Pituitary carcinomas are quite rare, and most are not functional. These malignant tumors range from well differentiated, resembling somewhat atypical adenomas, to poorly differentiated, with variable degrees of pleomorphism and the features characteristic of carcinomas in other locations. The diagnosis of carcinoma requires the demonstration of metastases, usually to lymph nodes, bone, liver, and sometimes elsewhere.

Lillian Thompson By Lillian Thompson

USMLE – Corticotroph Cell Adenomas

Corticotroph adenomas are usually small micro adenomas at the time of diagnosis. These tumors are basophilic or chromophobic and stain positively with periodic acid Schiff (PAS) stains because of the presence of carbohydrate in the ACTH precursor molecule.

Excess production of ACTH by the corticotroph adenoma leads to adrenal hypersecretion of cortisol and the development of hypercortisolism (also known as Cushing syndrome). It can be caused by a wide variety of conditions in addition to ACTH-producing pituitary tumors. When the hypercortisolism is due to excessive production of ACTH by the pituitary, the process is designated Cushing disease. Large destructive adenomas can develop in patients after surgical removal of the adrenal glands for treatment of Cushing syndrome. This condition, known as Nelson syndrome, occurs in most cases because of a loss of the inhibitory effect of adrenal corticosteroids on a preexisting corticotroph microadenoma. Because the adrenals are absent in patients with this disorder, hypercortisolism does not develop. In contrast, patients present with mass effects of the pituitary tumor. In addition, there can be hyperpigmentation because of the stimulatory effect of other products of the ACTH precursor molecule on melanocytes.

Lillian Thompson By Lillian Thompson

USMLE – Growth Hormone (Somoatotroph Cell) Adenomas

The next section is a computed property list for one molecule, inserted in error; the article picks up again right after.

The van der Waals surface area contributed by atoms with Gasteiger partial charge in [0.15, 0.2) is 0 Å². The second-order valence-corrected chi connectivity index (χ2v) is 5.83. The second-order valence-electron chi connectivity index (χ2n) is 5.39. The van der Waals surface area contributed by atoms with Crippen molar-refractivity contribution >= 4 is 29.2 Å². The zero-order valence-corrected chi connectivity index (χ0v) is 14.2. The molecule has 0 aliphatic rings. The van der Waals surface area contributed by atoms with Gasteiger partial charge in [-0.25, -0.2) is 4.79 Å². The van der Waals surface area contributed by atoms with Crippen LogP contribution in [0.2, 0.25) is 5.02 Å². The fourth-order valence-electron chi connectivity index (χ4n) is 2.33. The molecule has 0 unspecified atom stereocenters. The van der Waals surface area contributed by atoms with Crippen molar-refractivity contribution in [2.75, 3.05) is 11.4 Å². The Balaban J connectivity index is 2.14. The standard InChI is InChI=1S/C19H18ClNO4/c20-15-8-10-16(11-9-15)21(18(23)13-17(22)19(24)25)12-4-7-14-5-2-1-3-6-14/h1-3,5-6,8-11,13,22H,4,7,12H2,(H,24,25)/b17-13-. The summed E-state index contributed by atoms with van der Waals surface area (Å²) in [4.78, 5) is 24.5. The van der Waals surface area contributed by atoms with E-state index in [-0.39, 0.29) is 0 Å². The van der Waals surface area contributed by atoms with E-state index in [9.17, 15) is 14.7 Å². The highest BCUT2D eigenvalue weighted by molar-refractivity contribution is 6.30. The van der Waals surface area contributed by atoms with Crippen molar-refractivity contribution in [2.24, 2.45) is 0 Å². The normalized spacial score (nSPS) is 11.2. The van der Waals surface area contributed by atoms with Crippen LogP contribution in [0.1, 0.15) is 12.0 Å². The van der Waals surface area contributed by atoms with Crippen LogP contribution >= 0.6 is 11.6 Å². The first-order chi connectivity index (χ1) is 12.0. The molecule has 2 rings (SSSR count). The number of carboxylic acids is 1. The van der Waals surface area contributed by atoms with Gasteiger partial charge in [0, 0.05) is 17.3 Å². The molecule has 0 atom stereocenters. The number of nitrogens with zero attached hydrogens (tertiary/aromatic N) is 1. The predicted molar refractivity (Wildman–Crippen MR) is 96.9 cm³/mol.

GH-secreting tumors are the second most common type of functioning pituitary adenoma. These tumors, similar to other pituitary adenomas, arise from a monoclonal expansion of a single cell that has undergone somatic mutation. 40% of somatotroph cell adenomas express an oncogene (gsp), which is a mutant GTPase deficient alpha subunit of the G protein, Gs. Somatotroph cell adenomas may be quite large by the time they come to clinical attention because the manifestations of excessive GH may be subtle. Histologically, GH-containing adenomas are composed of granulated cells, which appear acidophilic or chromophobic in routine sections. Immunocytochemical stains demonstrate GH within the cytoplasm of the neoplastic cells. In addition, small amounts of immunoreactive prolactin are often present.

Persistent hypersecretion of GH stimulates the hepatic secretion of insulin-like growth factor-I (IGF-I), which causes many of the clinical manifestations. If a somatotrophic adenoma appears in children before the epiphyses have closed, the elevated levels of GH result in gigantism. This is characterized by a generalized increase in body size, with disproportionately long arms and legs. If the increased levels of GH are present after closure of the epiphyses, patients develop acromegaly. In this condition, growth is most conspicuous in skin and soft tissues; viscera (thyroid, heart, liver, and adrenals); and bones of the face, hands, and feet. Bone density may be increased (hyperostosis) in both the spine and the hips. Enlargement of the jaw results in its protrusion (prognathism), with broadening of the lower face. The hands and feet are enlarged with broad, sausage-like fingers. In most instances, gigantism is also accompanied by evidence of acromegaly. These changes develop for decades before being recognized, hence the opportunity for the adenomas to reach substantial size. GH excess is also correlated with a variety of other disturbances, including gonadal dysfunction, diabetes mellitus, generalized muscle weakness, hypertension, arthritis, congestive heart failure, and an increased risk of gastrointestinal cancers. Prolactin can be demonstrated in a substantial fraction of GH-producing adenomas and in some cases may be released in sufficient quantities to produce hyperprolactinemia.


The goals of treatment are to restore GH levels to normal and to decrease symptoms referable to a pituitary mass lesion, while not causing hypopituitarism. To achieve these goals, the tumor can be removed surgically by a transsphenoidal approach or destroyed by radiation therapy, or GH secretion can be reduced by drug therapy. When effective control of GH hypersecretion is achieved, the characteristic tissue overgrowth and related symptoms gradually recede, and the metabolic abnormalities improve.

Lillian Thompson By Lillian Thompson